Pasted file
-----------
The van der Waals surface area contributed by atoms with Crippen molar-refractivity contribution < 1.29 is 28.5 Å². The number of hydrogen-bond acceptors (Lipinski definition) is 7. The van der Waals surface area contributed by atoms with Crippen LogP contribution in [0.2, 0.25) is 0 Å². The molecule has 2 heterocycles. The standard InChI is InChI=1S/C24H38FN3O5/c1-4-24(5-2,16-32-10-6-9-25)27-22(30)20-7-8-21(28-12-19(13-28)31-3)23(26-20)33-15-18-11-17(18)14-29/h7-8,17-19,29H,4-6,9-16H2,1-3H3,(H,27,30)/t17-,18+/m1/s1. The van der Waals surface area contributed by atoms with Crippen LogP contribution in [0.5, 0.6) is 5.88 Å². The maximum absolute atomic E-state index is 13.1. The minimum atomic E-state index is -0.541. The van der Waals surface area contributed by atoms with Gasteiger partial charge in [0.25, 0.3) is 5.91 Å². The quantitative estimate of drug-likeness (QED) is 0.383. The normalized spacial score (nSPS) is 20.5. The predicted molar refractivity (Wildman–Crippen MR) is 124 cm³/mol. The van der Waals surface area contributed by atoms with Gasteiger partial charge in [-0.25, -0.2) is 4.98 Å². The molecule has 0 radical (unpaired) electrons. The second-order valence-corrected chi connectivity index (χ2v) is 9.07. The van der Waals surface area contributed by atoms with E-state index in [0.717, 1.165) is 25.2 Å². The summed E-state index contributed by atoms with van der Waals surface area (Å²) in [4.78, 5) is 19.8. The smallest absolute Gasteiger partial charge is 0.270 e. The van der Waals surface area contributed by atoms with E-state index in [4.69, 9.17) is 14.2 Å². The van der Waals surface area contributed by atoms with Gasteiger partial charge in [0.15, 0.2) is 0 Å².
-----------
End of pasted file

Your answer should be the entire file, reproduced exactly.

The van der Waals surface area contributed by atoms with Crippen molar-refractivity contribution < 1.29 is 28.5 Å². The number of hydrogen-bond acceptors (Lipinski definition) is 7. The van der Waals surface area contributed by atoms with Crippen LogP contribution in [0.2, 0.25) is 0 Å². The molecule has 2 heterocycles. The standard InChI is InChI=1S/C24H38FN3O5/c1-4-24(5-2,16-32-10-6-9-25)27-22(30)20-7-8-21(28-12-19(13-28)31-3)23(26-20)33-15-18-11-17(18)14-29/h7-8,17-19,29H,4-6,9-16H2,1-3H3,(H,27,30)/t17-,18+/m1/s1. The van der Waals surface area contributed by atoms with Crippen LogP contribution in [0.5, 0.6) is 5.88 Å². The maximum absolute atomic E-state index is 13.1. The minimum atomic E-state index is -0.541. The van der Waals surface area contributed by atoms with Gasteiger partial charge in [0.25, 0.3) is 5.91 Å². The quantitative estimate of drug-likeness (QED) is 0.383. The normalized spacial score (nSPS) is 20.5. The predicted molar refractivity (Wildman–Crippen MR) is 124 cm³/mol. The van der Waals surface area contributed by atoms with Gasteiger partial charge in [-0.25, -0.2) is 4.98 Å². The molecule has 0 radical (unpaired) electrons. The second-order valence-corrected chi connectivity index (χ2v) is 9.07. The van der Waals surface area contributed by atoms with E-state index in [0.717, 1.165) is 25.2 Å². The summed E-state index contributed by atoms with van der Waals surface area (Å²) in [4.78, 5) is 19.8. The smallest absolute Gasteiger partial charge is 0.270 e. The van der Waals surface area contributed by atoms with E-state index in [4.69, 9.17) is 14.2 Å². The van der Waals surface area contributed by atoms with Gasteiger partial charge in [0.15, 0.2) is 0 Å².